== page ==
In their shared dialect, which fewer and fewer younger Cypriots are speaking, Elbeetha asks, “What do you think? Will they ever give back our home?”
The elderly Cypriot man has been asked this question a thousand times. He has also asked this question a thousand times. It is a question that survives because the refugees keep asking it—asking it brings the stolen land back from a distant memory; asking it works like a spell to conjure hope.
“I’ve been offered money for my home, for the land,” she says. “Sometimes half the value. Sometimes less. Hotel developers. But I can’t do it. Not yet. I still have one more sliver of hope. Six more months, I tell myself. Six more months.”
He agrees, “Six more months.” He hands her the money for three bags of figs. Then his eyes cover in a watery veil of grief. “Maybe,” he says, “I don’t know. Why six? What difference does more time make? The governments are corrupt. The Americans won’t help us. The British are the British—as long as they have land for their military bases, they will keep their mouths shut. But what do I know? I’m just an old man. I didn’t go to their universities. All I know is that they took everything from me—my home, my mother’s home, both my sisters’ homes. The homes of everyone I know. And for what? So that the only things that can live there are the ghosts of those killed by the Turks? It feels like I have lost a child.”
Then, right there, by the dry roadside, where cars pass at dangerous speeds, kicking up more and more dust, the elderly man begins to cry. He presses the bags of figs against his chest like he is holding a baby.
Elbeetha hands him a paper napkin, puts her hand on his shoulder. “Don’t lose hope,” she says. “Just six more months. You’ll see.”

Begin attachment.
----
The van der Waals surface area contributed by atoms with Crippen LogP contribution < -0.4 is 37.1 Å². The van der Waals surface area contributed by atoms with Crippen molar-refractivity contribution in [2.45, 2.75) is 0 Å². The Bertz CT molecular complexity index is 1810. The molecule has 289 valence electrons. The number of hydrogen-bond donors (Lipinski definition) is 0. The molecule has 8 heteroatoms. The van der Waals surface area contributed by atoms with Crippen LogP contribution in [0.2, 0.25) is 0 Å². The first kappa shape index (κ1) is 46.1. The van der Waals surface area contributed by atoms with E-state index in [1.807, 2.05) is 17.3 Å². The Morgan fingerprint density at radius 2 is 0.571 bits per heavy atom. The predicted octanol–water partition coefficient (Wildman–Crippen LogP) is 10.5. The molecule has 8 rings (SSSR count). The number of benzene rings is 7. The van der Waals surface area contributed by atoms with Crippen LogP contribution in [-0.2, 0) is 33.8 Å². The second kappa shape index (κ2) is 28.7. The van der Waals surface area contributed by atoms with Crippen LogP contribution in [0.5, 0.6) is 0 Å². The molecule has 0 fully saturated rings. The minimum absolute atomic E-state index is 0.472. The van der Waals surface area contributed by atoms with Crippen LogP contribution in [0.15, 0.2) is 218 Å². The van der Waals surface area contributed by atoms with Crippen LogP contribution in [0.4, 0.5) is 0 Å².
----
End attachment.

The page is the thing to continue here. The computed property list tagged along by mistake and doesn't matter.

The tourist couple cannot make sense of the scene in front of them—the crying customer, the figs held tightly against his chest, the seller offering him a napkin. They are trying to fathom how purchasing figs can make a customer cry.
“Can we help?” asks the young woman. She makes her offer in earnest; something about the elderly man’s curved back reminds her of her father.
“No, no. He is okay. Long story,” says Elbeetha. She walks the old man the few steps to his car. She places his figs on his backseat, then takes his hand to help him back inside. He has stopped crying, but still she says to him, “Ade, ade, men marazonis.” (“Come, come, don’t worry.”)
Marazonis is a heavy word; just hearing it makes his body fill with its weight. It is a word that younger Cypriots no longer use; it is from a dated vocabulary—a pre-invasion word—that is dying with the dialect of the past. The present-day word for worry is anisihas; but this modern word does not carry the sound of grief and the burden of loss.
The old man sinks into the driver’s seat; the wheel is enormous in his hands. He waits a long time for a gap to appear in the traffic, and though he pulls out even slower than when he pulled into the tiny parking spot, his tires still kick up clouds of dust.
“Is he going to be okay?” asks the female tourist. She has covered her head in a large straw hat, and her eyes are now hidden behind pink-tinted sunglasses.
“Yes. He will be okay. He is refugee. Like me. We talked. About the past.”
The young woman had read something about the divided island when she flicked through holiday brochures, before deciding which half to book for her vacation. Now she cannot remember any details, only that the money and religion belonged to two different halves—Muslim in the north, Christian in the south. When she thinks of refugees she sees people loaded into dinghies, washing up on cruel shorelines, not a fig seller on a paradisiacal island. She had talked her husband into visiting the Christian half (though it was more expensive) because she thought that it might offer her the freedom to walk through streets without a man.
After witnessing this scene, and seeing how quickly the old man went from purchasing figs to tears, her ignorance fills her with guilt. She wants to ask the fig seller more, but she does not want to risk the possibility of her questions leading to more upset.
Because Elbeetha never requires prompting to talk about the occupation, and because she feels that every conversation might bring a new insight or hope, she takes the young woman’s hand and leans closer, as if she is about to impart to this stranger a closely-guarded secret. “My family’s home has been empty for forty-four years. Since 1974, my city—Varosi—is cut off by a fence, barbed wire, and armed guards.”